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|Title:||Rare causes of primary adrenal insufficiency: Genetic and clinical characterization of a large nationwide cohort|
Özbek, Mehmet Nuri
Aydın, Banu Küçükemre
Ağladıoğlu, Sebahat Yılmaz
Abalı, Zehra Yavaş
Özgen, İlker Tolga
Suntharalingham, Jenifer P.
Achermann, John C.
Uludağ Üniversitesi/Tıp Fakültesi/Pediatrik Endokrinoloji ve Diyabet Anabilim Dalı.
|Keywords:||Endocrinology & metabolism|
Familial glucocorticoid deficiency
Chain cleavage enzyme
|Citation:||Güran, T. vd. (2016). "Rare causes of primary adrenal insufficiency: Genetic and clinical characterization of a large nationwide cohort". Journal of Clinical Endocrinology and Metabolism, 101(1), 283-291.|
|Abstract:||Context: Primary adrenal insufficiency (PAI) is a life-threatening condition that is often due to monogenic causes in children. Although congenital adrenal hyperplasia occurs commonly, several other important molecular causes have been reported, often with overlapping clinical and biochemical features. The relative prevalence of these conditions is not known, but making a specific diagnosis can have important implications for management. Objective: The objective of the study was to investigate the clinical and molecular genetic characteristics of a nationwide cohort of children with PAI of unknown etiology. Design: A structured questionnaire was used to evaluate clinical, biochemical, and imaging data. Genetic analysis was performed using Haloplex capture and next-generation sequencing. Patients with congenital adrenal hyperplasia, adrenoleukodystrophy, autoimmune adrenal insufficiency, or obvious syndromic PAI were excluded. Setting: The study was conducted in 19 tertiary pediatric endocrinology clinics. Patients: Ninety-five children (48 females, aged 0-18 y, eight familial) with PAI of unknown etiology participated in the study. Results: A genetic diagnosis was obtained in 77 patients (81%). The range of etiologies was as follows: MC2R (n = 25), NR0B1 (n = 12), STAR (n = 11), CYP11A1 (n = 9), MRAP (n = 9), NNT (n = 7), ABCD1 (n = 2), NR5A1 (n = 1), and AAAS (n = 1). Recurrent mutations occurred in several genes, such as c.560delT in MC2R, p.R451W in CYP11A1, and c. IVS3ds + 1delG in MRAP. Several important clinical and molecular insights emerged. Conclusion: This is the largest nationwide study of the molecular genetics of childhood PAI undertaken. Achieving a molecular diagnosis in more than 80% of children has important translational impact for counseling families, presymptomatic diagnosis, personalized treatment (eg, mineralocorticoid replacement), predicting comorbidities (eg, neurological, puberty/fertility), and targeting clinical genetic testing in the future.|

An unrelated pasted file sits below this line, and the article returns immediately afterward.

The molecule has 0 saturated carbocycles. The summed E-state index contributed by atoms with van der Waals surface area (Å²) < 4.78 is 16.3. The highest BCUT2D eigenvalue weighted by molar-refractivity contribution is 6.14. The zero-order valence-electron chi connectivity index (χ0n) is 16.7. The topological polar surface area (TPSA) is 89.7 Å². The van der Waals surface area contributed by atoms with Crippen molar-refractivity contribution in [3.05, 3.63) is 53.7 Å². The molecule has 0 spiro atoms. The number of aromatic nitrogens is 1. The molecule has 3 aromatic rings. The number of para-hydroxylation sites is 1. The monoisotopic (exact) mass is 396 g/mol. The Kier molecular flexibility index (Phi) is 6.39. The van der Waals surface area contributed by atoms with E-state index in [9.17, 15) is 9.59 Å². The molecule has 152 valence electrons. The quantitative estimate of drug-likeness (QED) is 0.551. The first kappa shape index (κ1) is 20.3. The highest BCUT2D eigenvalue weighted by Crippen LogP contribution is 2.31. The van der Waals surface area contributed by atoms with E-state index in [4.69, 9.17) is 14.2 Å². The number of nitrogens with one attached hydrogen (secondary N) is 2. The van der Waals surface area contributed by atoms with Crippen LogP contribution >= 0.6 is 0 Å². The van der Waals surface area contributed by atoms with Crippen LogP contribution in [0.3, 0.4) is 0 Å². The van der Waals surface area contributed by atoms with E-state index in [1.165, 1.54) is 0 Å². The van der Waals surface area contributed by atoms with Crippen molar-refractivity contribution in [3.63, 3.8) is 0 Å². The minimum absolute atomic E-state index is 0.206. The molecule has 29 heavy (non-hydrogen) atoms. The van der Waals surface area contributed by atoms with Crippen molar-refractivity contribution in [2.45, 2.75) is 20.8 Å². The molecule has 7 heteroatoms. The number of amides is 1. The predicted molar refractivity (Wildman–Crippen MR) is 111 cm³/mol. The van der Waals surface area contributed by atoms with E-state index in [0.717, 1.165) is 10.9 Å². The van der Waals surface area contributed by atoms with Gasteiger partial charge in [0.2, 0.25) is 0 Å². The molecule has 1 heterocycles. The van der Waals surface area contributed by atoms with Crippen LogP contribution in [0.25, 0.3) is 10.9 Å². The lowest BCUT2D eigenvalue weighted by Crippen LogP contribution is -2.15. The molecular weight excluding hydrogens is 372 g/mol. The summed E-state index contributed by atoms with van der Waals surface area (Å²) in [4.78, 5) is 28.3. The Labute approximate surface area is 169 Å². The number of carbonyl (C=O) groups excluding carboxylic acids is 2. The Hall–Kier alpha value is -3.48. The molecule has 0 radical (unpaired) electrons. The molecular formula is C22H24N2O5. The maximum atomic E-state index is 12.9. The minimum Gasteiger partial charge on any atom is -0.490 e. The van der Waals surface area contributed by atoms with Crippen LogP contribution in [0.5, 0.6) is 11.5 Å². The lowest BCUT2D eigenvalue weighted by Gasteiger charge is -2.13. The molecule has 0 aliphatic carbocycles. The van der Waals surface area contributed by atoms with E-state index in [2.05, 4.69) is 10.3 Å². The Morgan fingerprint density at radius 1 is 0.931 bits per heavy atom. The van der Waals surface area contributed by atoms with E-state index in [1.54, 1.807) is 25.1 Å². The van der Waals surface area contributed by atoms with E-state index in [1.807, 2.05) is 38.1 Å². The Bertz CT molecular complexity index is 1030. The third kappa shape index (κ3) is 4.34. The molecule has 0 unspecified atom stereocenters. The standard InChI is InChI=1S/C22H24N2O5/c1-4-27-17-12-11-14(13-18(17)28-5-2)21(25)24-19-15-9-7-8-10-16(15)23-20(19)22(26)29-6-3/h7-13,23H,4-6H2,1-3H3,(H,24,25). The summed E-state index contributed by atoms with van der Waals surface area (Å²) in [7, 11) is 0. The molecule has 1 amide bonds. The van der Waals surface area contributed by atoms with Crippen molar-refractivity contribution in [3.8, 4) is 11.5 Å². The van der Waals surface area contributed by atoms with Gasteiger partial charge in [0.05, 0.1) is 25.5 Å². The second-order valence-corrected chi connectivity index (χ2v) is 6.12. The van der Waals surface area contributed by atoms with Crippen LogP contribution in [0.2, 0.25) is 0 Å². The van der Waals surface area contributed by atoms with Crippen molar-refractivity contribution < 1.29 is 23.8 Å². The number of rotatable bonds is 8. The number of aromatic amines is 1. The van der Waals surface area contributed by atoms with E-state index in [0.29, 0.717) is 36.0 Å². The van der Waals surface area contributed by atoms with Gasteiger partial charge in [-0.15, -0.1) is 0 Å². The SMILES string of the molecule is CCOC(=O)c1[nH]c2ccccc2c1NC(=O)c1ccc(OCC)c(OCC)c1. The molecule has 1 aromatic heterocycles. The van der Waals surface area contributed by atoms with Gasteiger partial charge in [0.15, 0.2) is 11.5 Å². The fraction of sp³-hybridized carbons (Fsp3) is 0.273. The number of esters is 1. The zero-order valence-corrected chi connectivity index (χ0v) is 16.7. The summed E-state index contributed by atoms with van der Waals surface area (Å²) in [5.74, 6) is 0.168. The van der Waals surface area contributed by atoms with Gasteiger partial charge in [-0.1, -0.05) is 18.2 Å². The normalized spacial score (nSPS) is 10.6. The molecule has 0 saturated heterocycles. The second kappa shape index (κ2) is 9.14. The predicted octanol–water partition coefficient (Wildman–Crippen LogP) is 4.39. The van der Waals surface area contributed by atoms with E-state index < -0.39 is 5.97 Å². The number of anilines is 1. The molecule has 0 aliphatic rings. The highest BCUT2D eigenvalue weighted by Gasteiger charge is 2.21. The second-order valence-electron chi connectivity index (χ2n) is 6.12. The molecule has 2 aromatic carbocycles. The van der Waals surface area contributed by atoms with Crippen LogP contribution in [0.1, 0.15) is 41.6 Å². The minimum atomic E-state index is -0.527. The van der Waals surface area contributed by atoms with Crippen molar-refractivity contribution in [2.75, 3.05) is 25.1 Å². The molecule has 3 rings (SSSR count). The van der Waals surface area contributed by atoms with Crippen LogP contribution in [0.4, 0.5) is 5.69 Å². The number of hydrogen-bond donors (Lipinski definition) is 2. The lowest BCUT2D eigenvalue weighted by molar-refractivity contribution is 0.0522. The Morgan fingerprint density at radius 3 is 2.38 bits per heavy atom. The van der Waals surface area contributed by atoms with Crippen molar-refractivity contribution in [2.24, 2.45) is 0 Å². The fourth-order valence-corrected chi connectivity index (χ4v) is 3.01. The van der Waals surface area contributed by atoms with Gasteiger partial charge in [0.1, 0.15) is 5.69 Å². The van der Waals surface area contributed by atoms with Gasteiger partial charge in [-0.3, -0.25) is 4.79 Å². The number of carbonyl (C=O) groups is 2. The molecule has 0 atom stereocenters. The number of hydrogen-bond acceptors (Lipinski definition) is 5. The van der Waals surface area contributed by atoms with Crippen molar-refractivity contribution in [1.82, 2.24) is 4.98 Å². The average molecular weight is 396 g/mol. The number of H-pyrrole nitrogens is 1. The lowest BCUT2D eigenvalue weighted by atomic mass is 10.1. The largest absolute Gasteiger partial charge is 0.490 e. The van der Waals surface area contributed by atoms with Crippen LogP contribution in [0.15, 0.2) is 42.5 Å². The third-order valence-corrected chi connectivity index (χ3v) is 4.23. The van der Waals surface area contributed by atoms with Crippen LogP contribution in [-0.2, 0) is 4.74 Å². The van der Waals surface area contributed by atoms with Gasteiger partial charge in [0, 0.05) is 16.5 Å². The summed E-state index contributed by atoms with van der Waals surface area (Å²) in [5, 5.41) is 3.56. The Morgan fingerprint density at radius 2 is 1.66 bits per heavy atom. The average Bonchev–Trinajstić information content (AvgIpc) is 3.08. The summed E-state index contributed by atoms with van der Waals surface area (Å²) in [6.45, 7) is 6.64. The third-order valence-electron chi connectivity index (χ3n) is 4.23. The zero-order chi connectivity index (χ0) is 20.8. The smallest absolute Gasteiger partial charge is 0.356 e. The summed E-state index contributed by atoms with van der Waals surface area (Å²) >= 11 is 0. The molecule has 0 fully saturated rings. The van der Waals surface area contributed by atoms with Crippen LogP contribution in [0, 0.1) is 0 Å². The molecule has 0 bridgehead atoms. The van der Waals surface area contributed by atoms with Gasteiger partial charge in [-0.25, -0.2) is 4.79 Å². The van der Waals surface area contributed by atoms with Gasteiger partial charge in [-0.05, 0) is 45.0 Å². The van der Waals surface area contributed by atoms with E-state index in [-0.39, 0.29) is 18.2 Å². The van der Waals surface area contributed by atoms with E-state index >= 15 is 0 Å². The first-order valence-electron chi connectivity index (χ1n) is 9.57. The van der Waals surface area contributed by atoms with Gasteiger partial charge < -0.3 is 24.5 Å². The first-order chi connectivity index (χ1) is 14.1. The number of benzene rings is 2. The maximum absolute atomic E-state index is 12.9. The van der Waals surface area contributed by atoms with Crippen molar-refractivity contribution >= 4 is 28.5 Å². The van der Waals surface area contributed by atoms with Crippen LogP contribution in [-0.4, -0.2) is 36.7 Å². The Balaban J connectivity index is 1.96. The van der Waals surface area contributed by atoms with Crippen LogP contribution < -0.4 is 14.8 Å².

|Appears in Collections:||Scopus|
Web of Science
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